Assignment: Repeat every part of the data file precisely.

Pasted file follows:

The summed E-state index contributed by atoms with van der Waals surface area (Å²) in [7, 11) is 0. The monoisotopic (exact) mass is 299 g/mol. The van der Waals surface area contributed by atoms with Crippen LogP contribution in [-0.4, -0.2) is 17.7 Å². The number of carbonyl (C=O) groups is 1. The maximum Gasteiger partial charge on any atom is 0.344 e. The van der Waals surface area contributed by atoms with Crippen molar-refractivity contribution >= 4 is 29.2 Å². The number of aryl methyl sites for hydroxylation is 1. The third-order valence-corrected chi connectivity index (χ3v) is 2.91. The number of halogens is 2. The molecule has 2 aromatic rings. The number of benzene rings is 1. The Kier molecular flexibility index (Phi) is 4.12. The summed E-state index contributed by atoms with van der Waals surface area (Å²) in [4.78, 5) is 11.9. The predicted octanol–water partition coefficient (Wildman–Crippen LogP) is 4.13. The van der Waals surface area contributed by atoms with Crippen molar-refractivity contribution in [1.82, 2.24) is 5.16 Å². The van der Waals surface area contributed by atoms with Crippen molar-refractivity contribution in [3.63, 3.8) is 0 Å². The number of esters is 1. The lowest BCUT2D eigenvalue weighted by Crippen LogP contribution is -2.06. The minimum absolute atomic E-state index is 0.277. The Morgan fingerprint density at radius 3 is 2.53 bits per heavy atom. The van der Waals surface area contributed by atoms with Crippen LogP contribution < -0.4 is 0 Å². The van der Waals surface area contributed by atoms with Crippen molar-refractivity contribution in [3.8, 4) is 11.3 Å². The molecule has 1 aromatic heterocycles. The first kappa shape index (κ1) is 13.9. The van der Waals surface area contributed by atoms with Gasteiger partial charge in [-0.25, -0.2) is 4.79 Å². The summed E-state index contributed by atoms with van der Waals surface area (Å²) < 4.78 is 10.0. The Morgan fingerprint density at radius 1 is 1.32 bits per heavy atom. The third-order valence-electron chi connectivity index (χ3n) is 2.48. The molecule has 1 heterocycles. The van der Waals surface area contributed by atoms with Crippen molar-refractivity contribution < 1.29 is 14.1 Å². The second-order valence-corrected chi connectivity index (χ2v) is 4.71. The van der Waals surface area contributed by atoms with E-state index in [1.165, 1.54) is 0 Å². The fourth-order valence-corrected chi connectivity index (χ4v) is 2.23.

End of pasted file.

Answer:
The summed E-state index contributed by atoms with van der Waals surface area (Å²) in [7, 11) is 0. The monoisotopic (exact) mass is 299 g/mol. The van der Waals surface area contributed by atoms with Crippen LogP contribution in [-0.4, -0.2) is 17.7 Å². The number of carbonyl (C=O) groups is 1. The maximum Gasteiger partial charge on any atom is 0.344 e. The van der Waals surface area contributed by atoms with Crippen molar-refractivity contribution >= 4 is 29.2 Å². The number of aryl methyl sites for hydroxylation is 1. The third-order valence-corrected chi connectivity index (χ3v) is 2.91. The number of halogens is 2. The molecule has 2 aromatic rings. The number of benzene rings is 1. The Kier molecular flexibility index (Phi) is 4.12. The summed E-state index contributed by atoms with van der Waals surface area (Å²) in [4.78, 5) is 11.9. The predicted octanol–water partition coefficient (Wildman–Crippen LogP) is 4.13. The van der Waals surface area contributed by atoms with Crippen molar-refractivity contribution in [1.82, 2.24) is 5.16 Å². The van der Waals surface area contributed by atoms with Crippen molar-refractivity contribution in [3.63, 3.8) is 0 Å². The number of esters is 1. The lowest BCUT2D eigenvalue weighted by Crippen LogP contribution is -2.06. The minimum absolute atomic E-state index is 0.277. The Morgan fingerprint density at radius 3 is 2.53 bits per heavy atom. The van der Waals surface area contributed by atoms with Crippen LogP contribution < -0.4 is 0 Å². The van der Waals surface area contributed by atoms with Crippen molar-refractivity contribution in [3.8, 4) is 11.3 Å². The molecule has 1 aromatic heterocycles. The first kappa shape index (κ1) is 13.9. The van der Waals surface area contributed by atoms with Gasteiger partial charge in [-0.25, -0.2) is 4.79 Å². The summed E-state index contributed by atoms with van der Waals surface area (Å²) < 4.78 is 10.0. The Morgan fingerprint density at radius 1 is 1.32 bits per heavy atom. The third-order valence-electron chi connectivity index (χ3n) is 2.48. The molecule has 1 heterocycles. The van der Waals surface area contributed by atoms with Crippen molar-refractivity contribution < 1.29 is 14.1 Å². The second-order valence-corrected chi connectivity index (χ2v) is 4.71. The van der Waals surface area contributed by atoms with E-state index in [1.165, 1.54) is 0 Å². The fourth-order valence-corrected chi connectivity index (χ4v) is 2.23.